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The 5 property ‘red flags’ you NEED to know

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Last year was considered the worst year for the property market since the 2008 GFC, and with 2019 unlikely to deliver any significant improvements, buyers need to have their wits about them.

That means paying attention to five crucial property indicators, RiskWise Property Research CEO Doron Peleg said today.

“The risk of price reductions are likely to remain very high at least until the second half of 2020. This adds uncertainty and impacts buyer sentiment,” he said.

“In addition, auction clearance rates have dropped below 50 per cent in both Sydney and Melbourne.”

He said these factors, coupled with uncertainty around changes to negative gearing benefits mean it’s “more important than ever” to be able to spot property red flags.

Go on then, what are the red flags?

According to Peleg, there are five key warning signs that a property might not be a good investment.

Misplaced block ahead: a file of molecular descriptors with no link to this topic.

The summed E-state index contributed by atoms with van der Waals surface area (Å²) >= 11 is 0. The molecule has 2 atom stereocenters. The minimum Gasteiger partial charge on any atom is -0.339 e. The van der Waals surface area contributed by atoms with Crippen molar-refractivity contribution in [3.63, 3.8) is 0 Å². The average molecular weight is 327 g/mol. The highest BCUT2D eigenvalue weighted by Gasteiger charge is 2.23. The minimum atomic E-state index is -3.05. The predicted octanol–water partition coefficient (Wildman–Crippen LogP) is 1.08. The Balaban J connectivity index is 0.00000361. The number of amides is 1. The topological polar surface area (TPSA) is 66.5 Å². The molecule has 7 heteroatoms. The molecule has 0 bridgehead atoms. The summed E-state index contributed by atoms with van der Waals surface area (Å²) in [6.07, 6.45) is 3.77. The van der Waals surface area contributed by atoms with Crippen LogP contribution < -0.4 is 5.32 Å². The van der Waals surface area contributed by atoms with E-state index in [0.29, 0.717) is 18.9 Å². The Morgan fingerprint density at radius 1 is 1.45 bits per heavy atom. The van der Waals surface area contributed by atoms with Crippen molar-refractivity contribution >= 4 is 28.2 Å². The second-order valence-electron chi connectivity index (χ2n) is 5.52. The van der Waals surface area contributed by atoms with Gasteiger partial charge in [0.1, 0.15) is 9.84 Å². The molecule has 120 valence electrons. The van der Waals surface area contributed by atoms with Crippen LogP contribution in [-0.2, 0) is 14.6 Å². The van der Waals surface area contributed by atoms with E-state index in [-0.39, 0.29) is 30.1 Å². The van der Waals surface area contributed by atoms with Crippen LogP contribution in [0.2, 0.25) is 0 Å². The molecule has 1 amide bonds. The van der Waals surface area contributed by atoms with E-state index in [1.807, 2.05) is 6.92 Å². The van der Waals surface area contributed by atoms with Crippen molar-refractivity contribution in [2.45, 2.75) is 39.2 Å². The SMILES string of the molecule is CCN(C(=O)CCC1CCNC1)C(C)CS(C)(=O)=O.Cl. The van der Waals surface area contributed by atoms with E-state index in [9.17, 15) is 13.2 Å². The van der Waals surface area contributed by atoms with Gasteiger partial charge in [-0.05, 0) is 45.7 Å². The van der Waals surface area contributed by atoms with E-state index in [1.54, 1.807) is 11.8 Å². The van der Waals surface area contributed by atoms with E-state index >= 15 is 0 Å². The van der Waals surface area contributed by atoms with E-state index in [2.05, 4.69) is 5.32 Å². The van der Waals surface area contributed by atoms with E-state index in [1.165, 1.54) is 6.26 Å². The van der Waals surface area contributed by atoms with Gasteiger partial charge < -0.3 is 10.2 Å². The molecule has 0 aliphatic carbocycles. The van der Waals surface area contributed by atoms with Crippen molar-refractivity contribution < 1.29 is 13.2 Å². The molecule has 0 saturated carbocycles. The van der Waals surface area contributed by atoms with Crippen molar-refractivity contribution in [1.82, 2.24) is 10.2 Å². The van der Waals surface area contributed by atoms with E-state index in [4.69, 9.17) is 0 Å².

These are:

  • Oversupply
  • High unit-to-house ratios
  • High vacancy rates
  • Poor economic growth
  • Units that aren’t suitable for families
Why are these warning signs?

Suburbs with a large pipeline of building approvals were likely to underperform the market.

“There is a high possibility the value of an off-the-plan property may decrease between the original contract date and settlement. This will result in capital loss, as the equity in the home could be reduced,” he said.

“Also, the greater the ratio between units to houses, the greater the preference is for houses over units, and therefore, the risk associated with units in higher.
And areas which have had poor economic growth will also struggle. Peleg pointed to the South Australian economy, which while improving, continues to grapple with low population growth and soft housing demand. He argued changes to negative gearing and capital gains tax, as proposed by Labor, will hit these economies hardest.

However, KPMG Economics yesterday argued the proposed reforms would have a minimal impact provided the implementation was carefully managed.

Family-friendly dwellings with three bedrooms, parking and close to schools and transport hubs will tend to do better, Peleg continued.

“Generally, it is understood there is a preference for houses over units to deliver solid capital growth,” he added.

“However, the risk associated with a unit or other property type depends on the specific suburb, which is why they should be assessed on a case-by-case basis.”

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